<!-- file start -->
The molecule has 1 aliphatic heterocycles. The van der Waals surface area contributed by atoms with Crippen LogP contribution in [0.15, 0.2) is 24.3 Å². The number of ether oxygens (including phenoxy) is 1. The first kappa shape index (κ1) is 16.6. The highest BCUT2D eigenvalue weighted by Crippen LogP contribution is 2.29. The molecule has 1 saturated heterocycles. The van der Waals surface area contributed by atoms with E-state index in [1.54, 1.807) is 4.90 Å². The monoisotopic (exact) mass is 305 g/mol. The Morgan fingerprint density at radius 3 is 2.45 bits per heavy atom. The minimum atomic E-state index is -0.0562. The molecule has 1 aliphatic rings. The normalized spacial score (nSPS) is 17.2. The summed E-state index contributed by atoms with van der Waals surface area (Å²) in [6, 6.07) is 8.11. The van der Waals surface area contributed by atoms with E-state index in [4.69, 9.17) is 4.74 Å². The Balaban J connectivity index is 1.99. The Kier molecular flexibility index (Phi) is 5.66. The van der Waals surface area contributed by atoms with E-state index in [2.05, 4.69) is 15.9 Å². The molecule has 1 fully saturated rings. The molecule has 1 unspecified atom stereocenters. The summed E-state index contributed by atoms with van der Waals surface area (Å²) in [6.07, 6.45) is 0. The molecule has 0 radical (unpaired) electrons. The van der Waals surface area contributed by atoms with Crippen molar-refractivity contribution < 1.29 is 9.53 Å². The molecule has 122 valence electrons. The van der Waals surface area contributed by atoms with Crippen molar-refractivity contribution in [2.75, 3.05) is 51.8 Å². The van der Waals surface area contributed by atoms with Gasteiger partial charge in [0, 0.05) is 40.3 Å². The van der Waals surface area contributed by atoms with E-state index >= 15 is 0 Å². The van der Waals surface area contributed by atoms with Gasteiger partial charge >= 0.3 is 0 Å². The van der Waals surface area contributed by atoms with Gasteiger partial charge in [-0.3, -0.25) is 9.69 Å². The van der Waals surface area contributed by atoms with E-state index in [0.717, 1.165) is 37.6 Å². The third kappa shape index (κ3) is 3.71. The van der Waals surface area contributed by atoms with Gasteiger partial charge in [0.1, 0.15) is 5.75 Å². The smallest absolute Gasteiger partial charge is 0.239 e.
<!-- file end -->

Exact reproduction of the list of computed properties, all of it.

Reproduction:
The molecule has 1 aliphatic heterocycles. The van der Waals surface area contributed by atoms with Crippen LogP contribution in [0.15, 0.2) is 24.3 Å². The number of ether oxygens (including phenoxy) is 1. The first kappa shape index (κ1) is 16.6. The highest BCUT2D eigenvalue weighted by Crippen LogP contribution is 2.29. The molecule has 1 saturated heterocycles. The van der Waals surface area contributed by atoms with E-state index in [1.54, 1.807) is 4.90 Å². The monoisotopic (exact) mass is 305 g/mol. The Morgan fingerprint density at radius 3 is 2.45 bits per heavy atom. The minimum atomic E-state index is -0.0562. The molecule has 1 aliphatic rings. The normalized spacial score (nSPS) is 17.2. The summed E-state index contributed by atoms with van der Waals surface area (Å²) in [6, 6.07) is 8.11. The van der Waals surface area contributed by atoms with E-state index in [4.69, 9.17) is 4.74 Å². The Balaban J connectivity index is 1.99. The Kier molecular flexibility index (Phi) is 5.66. The van der Waals surface area contributed by atoms with E-state index in [2.05, 4.69) is 15.9 Å². The molecule has 1 fully saturated rings. The molecule has 1 unspecified atom stereocenters. The summed E-state index contributed by atoms with van der Waals surface area (Å²) in [6.07, 6.45) is 0. The molecule has 0 radical (unpaired) electrons. The van der Waals surface area contributed by atoms with Crippen molar-refractivity contribution < 1.29 is 9.53 Å². The molecule has 122 valence electrons. The van der Waals surface area contributed by atoms with Crippen molar-refractivity contribution in [2.75, 3.05) is 51.8 Å². The van der Waals surface area contributed by atoms with Gasteiger partial charge in [0, 0.05) is 40.3 Å². The van der Waals surface area contributed by atoms with E-state index >= 15 is 0 Å². The van der Waals surface area contributed by atoms with Gasteiger partial charge >= 0.3 is 0 Å². The van der Waals surface area contributed by atoms with Gasteiger partial charge in [-0.3, -0.25) is 9.69 Å². The van der Waals surface area contributed by atoms with E-state index in [0.717, 1.165) is 37.6 Å². The third kappa shape index (κ3) is 3.71. The van der Waals surface area contributed by atoms with Gasteiger partial charge in [0.1, 0.15) is 5.75 Å². The smallest absolute Gasteiger partial charge is 0.239 e.